The rumour mills have been busy over the last two days, ever since the Telegraph were forced by an injunction to abandon printing their story alleging sexual harassment, racist remarks and bullying against a prominent businessman. Instead they printed the allegations on their front page without naming him. It was quite well done.


Up and down the country people have been speculating who it could be. Today The Sun had the story on its front page, so it was quite clear that whoever it was is a household name.

Labour MP Jess Phillips threatened to name the alleged culprit at PMQs yesterday, but in the end didn’t. However, today, former Cabinet Minister Peter Hain stood up in the House of Lords, and citing parliamentary privilege, named Sir Philip Green. Under the law, this means that all media outlets can report the fact that this has happened.

Peter Hain said he had been contacted by someone “intimately involved in the case”. He said that given the use of non-disclosure agreements “to conceal the truth about serious and repeated sexual harassment, racist abuse and bullying”, he felt it was his duty under parliamentary privilege to name Sir Philip as the person in question. He maintained that publication of the story was “clearly in the public interest”. He’s right.

Given the legal situation in this case I am not going to speculate about guilt or innocence here, but I will say this. I think the Telegraph was absolutely right to try to shine a light into this murky world. Sexual harassment is an ugly phenomenon which we are now freely talking about. The fact that we are has empowered women to feel able to come forward to talk about their own experiences. It is only in this way that things like this can be stamped out.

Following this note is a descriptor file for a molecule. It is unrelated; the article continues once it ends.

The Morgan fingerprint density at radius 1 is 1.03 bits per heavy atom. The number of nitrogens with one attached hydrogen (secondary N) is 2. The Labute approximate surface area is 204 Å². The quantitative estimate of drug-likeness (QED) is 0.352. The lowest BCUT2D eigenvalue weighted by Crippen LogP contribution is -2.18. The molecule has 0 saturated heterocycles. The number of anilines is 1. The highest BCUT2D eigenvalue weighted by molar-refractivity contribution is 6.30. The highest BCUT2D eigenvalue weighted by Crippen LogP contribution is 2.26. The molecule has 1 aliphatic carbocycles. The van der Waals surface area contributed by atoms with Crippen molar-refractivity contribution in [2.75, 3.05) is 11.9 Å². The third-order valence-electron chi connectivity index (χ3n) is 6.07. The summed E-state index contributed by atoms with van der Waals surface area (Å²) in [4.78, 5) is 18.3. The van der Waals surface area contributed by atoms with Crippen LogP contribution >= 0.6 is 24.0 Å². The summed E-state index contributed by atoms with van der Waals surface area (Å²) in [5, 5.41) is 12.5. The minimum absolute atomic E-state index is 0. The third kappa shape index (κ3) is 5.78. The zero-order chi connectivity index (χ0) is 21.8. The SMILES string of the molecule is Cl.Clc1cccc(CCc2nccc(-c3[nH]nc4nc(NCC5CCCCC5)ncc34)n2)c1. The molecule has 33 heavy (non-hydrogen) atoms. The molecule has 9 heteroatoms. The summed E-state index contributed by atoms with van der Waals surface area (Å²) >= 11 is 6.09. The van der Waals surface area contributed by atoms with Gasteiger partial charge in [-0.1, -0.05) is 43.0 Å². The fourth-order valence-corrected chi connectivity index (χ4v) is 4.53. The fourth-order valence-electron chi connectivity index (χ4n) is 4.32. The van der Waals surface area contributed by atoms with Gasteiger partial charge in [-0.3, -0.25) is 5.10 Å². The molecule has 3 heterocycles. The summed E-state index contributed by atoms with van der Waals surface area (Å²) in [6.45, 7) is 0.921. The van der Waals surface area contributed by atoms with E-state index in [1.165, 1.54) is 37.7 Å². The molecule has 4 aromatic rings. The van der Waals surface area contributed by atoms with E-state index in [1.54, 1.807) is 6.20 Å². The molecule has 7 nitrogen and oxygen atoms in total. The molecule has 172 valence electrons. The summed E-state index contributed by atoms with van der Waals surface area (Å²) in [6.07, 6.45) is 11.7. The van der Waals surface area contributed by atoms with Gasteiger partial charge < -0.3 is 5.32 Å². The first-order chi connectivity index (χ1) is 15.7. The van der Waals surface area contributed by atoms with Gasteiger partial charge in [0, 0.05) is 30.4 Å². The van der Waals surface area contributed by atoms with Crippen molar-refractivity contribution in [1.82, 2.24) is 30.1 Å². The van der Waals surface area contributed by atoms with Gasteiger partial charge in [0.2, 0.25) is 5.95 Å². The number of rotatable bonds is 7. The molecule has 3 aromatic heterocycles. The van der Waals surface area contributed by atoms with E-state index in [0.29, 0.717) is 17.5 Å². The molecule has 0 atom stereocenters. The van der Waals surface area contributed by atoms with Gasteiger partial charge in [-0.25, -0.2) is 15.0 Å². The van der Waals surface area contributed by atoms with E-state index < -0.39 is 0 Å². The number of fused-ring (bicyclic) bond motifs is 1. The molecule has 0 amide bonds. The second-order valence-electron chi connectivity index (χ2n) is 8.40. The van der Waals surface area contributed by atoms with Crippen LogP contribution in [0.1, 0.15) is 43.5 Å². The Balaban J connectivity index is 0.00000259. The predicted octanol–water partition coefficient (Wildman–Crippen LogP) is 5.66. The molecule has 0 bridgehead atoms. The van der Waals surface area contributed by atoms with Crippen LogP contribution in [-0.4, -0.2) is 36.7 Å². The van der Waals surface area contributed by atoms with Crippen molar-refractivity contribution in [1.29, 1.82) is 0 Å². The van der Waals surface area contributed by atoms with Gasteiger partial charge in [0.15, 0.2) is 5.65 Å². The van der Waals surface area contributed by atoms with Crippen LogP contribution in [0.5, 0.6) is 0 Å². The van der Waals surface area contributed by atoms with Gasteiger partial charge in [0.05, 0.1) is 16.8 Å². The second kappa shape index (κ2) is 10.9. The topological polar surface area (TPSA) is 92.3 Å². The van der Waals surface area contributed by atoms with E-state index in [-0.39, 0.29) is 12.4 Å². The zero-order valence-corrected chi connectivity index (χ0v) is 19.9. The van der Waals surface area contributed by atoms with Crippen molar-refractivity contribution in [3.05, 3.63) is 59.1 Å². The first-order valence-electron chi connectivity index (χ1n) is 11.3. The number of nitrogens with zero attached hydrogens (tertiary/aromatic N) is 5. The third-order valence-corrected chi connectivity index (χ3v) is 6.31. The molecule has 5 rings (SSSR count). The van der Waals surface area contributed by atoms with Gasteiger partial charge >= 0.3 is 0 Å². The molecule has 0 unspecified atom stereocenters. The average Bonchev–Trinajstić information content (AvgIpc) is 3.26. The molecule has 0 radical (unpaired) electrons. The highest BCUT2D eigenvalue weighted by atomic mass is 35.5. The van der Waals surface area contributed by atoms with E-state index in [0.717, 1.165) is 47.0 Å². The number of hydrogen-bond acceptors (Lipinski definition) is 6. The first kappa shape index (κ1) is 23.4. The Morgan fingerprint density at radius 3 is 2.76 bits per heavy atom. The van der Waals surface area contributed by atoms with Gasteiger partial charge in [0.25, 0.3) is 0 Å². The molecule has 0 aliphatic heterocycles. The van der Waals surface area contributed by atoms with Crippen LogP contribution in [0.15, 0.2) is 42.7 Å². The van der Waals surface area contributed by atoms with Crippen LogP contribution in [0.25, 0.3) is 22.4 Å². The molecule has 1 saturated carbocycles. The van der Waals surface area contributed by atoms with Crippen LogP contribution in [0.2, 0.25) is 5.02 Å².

What we should now also be talking about is the trend of the rich and powerful to use these super-injunctions to protect their reputations. They’re not available to the rest of us mere mortals who aren’t multi-millionaires. I hope there is a big debate about reforming the whole injunction system.

In a way, it’s already in a state of disrepair given the way modern day social media operates. Even if Peter Hain hadn’t done what he did today, Sir Philip’s name would have emerged in the end.

As David Cameron used to say about the MPs’ expenses scandal, quoting William O Douglas: “Sunlight is the best form of disinfectant”. It was true then, and it’s true now, however much the rich and powerful sometimes try to use their wealth to obliterate the sunlight.